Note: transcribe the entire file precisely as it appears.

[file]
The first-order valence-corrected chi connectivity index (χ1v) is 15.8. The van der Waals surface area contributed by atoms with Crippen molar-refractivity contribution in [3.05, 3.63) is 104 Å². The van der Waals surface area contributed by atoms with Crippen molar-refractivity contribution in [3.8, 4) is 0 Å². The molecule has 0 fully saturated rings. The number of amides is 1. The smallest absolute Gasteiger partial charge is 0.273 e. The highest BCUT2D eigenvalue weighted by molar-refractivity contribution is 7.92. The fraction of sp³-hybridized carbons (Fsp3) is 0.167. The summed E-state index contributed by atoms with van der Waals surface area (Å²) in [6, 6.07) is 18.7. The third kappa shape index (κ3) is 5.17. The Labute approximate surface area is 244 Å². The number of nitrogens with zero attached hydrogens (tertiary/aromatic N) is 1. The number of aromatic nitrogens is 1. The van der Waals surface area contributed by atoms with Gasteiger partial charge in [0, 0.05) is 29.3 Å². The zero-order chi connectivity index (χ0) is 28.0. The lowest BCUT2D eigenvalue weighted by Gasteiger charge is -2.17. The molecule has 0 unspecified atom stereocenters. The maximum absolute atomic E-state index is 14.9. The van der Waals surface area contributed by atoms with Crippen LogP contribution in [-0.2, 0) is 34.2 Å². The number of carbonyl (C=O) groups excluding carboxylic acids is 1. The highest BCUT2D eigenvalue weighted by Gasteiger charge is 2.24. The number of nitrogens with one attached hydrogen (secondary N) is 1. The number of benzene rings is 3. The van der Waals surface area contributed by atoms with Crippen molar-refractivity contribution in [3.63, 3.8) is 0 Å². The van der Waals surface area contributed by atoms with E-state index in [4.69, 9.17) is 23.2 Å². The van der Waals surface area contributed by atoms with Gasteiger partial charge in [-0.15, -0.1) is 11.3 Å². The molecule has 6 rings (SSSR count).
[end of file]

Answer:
The first-order valence-corrected chi connectivity index (χ1v) is 15.8. The van der Waals surface area contributed by atoms with Crippen molar-refractivity contribution in [3.05, 3.63) is 104 Å². The van der Waals surface area contributed by atoms with Crippen molar-refractivity contribution in [3.8, 4) is 0 Å². The molecule has 0 fully saturated rings. The number of amides is 1. The smallest absolute Gasteiger partial charge is 0.273 e. The highest BCUT2D eigenvalue weighted by molar-refractivity contribution is 7.92. The fraction of sp³-hybridized carbons (Fsp3) is 0.167. The summed E-state index contributed by atoms with van der Waals surface area (Å²) in [6, 6.07) is 18.7. The third kappa shape index (κ3) is 5.17. The Labute approximate surface area is 244 Å². The number of nitrogens with zero attached hydrogens (tertiary/aromatic N) is 1. The number of aromatic nitrogens is 1. The van der Waals surface area contributed by atoms with Gasteiger partial charge in [0, 0.05) is 29.3 Å². The zero-order chi connectivity index (χ0) is 28.0. The lowest BCUT2D eigenvalue weighted by Gasteiger charge is -2.17. The molecule has 0 unspecified atom stereocenters. The maximum absolute atomic E-state index is 14.9. The van der Waals surface area contributed by atoms with Crippen LogP contribution in [-0.2, 0) is 34.2 Å². The number of carbonyl (C=O) groups excluding carboxylic acids is 1. The highest BCUT2D eigenvalue weighted by Gasteiger charge is 2.24. The number of nitrogens with one attached hydrogen (secondary N) is 1. The number of benzene rings is 3. The van der Waals surface area contributed by atoms with Crippen molar-refractivity contribution in [3.63, 3.8) is 0 Å². The van der Waals surface area contributed by atoms with E-state index in [4.69, 9.17) is 23.2 Å². The van der Waals surface area contributed by atoms with Gasteiger partial charge in [-0.15, -0.1) is 11.3 Å². The molecule has 6 rings (SSSR count).